Met Police ‘blind eye’ condemned in Pickles Report for no action on Tower Hamlets election frauds
- Credit: Archant
Politicians have reacted with fury in London’s East End over findings released today by Sir Eric Pickles that police and the judiciary are “turning a blind eye” to election fraud.
The East End is still in the shadows of last year’s massive election fraud trial in the High Court which barred disgraced Tower Hamlets Mayor Lutfur Rahman from office for five years for corruption and malpractice.
Sir Eric—who was Communities Secretary when he sent commissioners into the Town Hall to tackle the corruption–says election fraudsters are getting away with it because of “political correctness” not to offend ethnic groups.
Women and young voters in particular are pressured to follow the will of elders, especially in communities of Pakistani and Bangladeshi backgrounds, his report stresses.
He attacks the failures of police and election watchdogs to detect, prevent and prosecute election fraud.
The report was commissioned following the case brought by anti-corruption campaigner Andy Erlam and three other private citizens—not the police.
Erlam told the East London Advertiser today: “The negligence and worse of the Met to decide not to prosecute election fraud offenders is an utter disgrace. Scotland Yard senior officers admitted they hadn’t even read the Election Court judgement. The Met never had any intention to prosecute for reasons known to itself.”
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He added: “The election fraudsters were convicted to the criminal standard ‘beyond reasonable doubt’ and the police say there’s no evidence. Its unbelievable!”
Opposition Tory councillors were the first to complain to the Secretary of State over malpractice under the secretive Rahman administration and called in the Communities Secretary in 2014 to investigate, which led to the commissioners being sent in at the end of 2014 who are still at the Town Hall.
But worst of all has been lack of any police action against those involved in election fraud, despite overwhelming evidence, say Town Hall politicians.
Tory Group leader Peter Golds said: “I went to a thoroughly-depressing meeting two weeks ago with the Met Police who once again showed how out of their depth they are in handling voter fraud.
“It should not be private citizens who do the job that the police should be doing.”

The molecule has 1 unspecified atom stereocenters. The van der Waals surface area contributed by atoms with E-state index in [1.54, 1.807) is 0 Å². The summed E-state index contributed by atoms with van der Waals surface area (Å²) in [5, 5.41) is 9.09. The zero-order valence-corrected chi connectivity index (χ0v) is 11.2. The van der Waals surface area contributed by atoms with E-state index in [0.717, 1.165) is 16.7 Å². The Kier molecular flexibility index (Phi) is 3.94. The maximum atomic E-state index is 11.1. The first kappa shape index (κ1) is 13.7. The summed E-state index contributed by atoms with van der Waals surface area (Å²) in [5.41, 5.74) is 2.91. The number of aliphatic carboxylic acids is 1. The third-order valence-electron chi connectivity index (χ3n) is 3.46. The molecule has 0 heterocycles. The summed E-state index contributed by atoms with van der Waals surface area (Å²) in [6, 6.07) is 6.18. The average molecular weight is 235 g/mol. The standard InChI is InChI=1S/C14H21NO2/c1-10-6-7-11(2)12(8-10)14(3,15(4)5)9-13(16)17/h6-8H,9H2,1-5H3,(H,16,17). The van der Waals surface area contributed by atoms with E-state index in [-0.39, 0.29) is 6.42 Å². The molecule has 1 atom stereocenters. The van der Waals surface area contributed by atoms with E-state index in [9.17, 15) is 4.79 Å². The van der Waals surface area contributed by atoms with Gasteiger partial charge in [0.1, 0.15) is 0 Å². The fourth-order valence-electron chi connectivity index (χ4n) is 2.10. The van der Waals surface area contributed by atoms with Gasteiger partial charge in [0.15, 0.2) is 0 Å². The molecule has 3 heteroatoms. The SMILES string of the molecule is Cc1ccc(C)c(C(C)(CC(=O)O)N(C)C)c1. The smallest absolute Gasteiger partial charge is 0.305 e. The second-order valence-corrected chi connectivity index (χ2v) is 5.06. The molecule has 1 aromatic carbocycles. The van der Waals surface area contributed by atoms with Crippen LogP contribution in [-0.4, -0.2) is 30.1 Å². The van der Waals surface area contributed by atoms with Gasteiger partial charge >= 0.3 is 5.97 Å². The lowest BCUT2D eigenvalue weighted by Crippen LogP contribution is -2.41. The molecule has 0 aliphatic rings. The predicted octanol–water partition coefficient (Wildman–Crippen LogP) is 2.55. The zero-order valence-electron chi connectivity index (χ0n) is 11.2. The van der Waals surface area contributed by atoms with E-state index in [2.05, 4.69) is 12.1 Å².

The Met maintained there was a “lack of evidence” while at the same time ignored “the vast evidence that was given to them”, Cllr Golds pointed out.
Rahman’s downfall in April, 2015, resulted in the election the previous year that returned his corrupt regime to Office being re-run.
Labour won back control of the council in the re-run when veteran City Hall politician John Biggs—defeated the year before by Rahman’s corrupt election for mayor—swept to victory in the 2015 re-run, heavily defeating Rahman’s ‘Tower Hamlets First’ party protégé candidate.
Mayor Biggs commented today: “Tower Hamlets First’s mockery of the electoral system was clearly a criminal act. What concerns me most is not only was nobody prosecuted under the current perverse rules, but many candidates who benefitted from Rahman’s corrupt practices have faced no action and remain councillors.”
He referred to the rump of Rahman’s now-disbanded party which remains on the council as an independent group.
“We have made changes to tighten up our electoral systems since 2014,” the new mayor added.
He also paid tribute to Andy Erlam’s campaign—the “four members of the public who risked everything to challenge the corrupt 2014 mayoral election result”.
Both Labour and Conservative groups are calling for better safeguards to protect and support people who have evidence of fraud and wrongdoing.
But Tory cllr Golds slammed the Met Police over the lack of prosecutions. He insisted: “The electoral system must be fair for all voters and the acceptance of practices must cease which damage democracy under the guise of ‘cultural’ activities which is an excuse popular with the Metropolitan Police.”
Sir Eric also attacks the Met Police for failing to follow up the election court’s ruling with its mass of evidence with criminal charges.
He said: “This is no excuse for failing to enforce British law and protect the integrity of our democratic process.
“It is astonishing following the Tower Hamlets case that no criminal prosecution has been brought.
“The election court disqualified Lutfur Rahman and his agent for a litany of corrupt and illegal practices.
“Rahman was found guilty beyond reasonable doubt—to a criminal standard of proof.
“Yet no further action has been taken against disqualified individuals or the now-disbanded political party.”
His damning report urges electoral malpractice to be investigated by the National Crime Agency rather than local police officers who critics say are out of their depth.
“Our nation has a proud heritage as the ‘Mother of Parliaments’,” Sir Eric added. “Yet the spread of electoral fraud and state of denial threatens that reputation. It is time to take on the electoral crooks and defend Britain’s free and fair elections.”
Sir Eric’s recommendations are to ban political activists handling postal ballot papers, to have proof of a voter’s identity at polling stations, to scrap ‘permanent’ postal votes that would make sure ballot papers only go to electors still at the address, to have stronger police powers in tackling intimidation outside polling stations and for tougher checks on the electoral register to prevent it being used for immigration and benefit fraud.
His proposals also include “learning the lessons from Tower Hamlets with ‘corrupt-busting’ powers for the press, public and councillors to scrutinise decisions of elected mayors and cabinets, from whistle-blowing protection to stronger rights to inspect council documents”.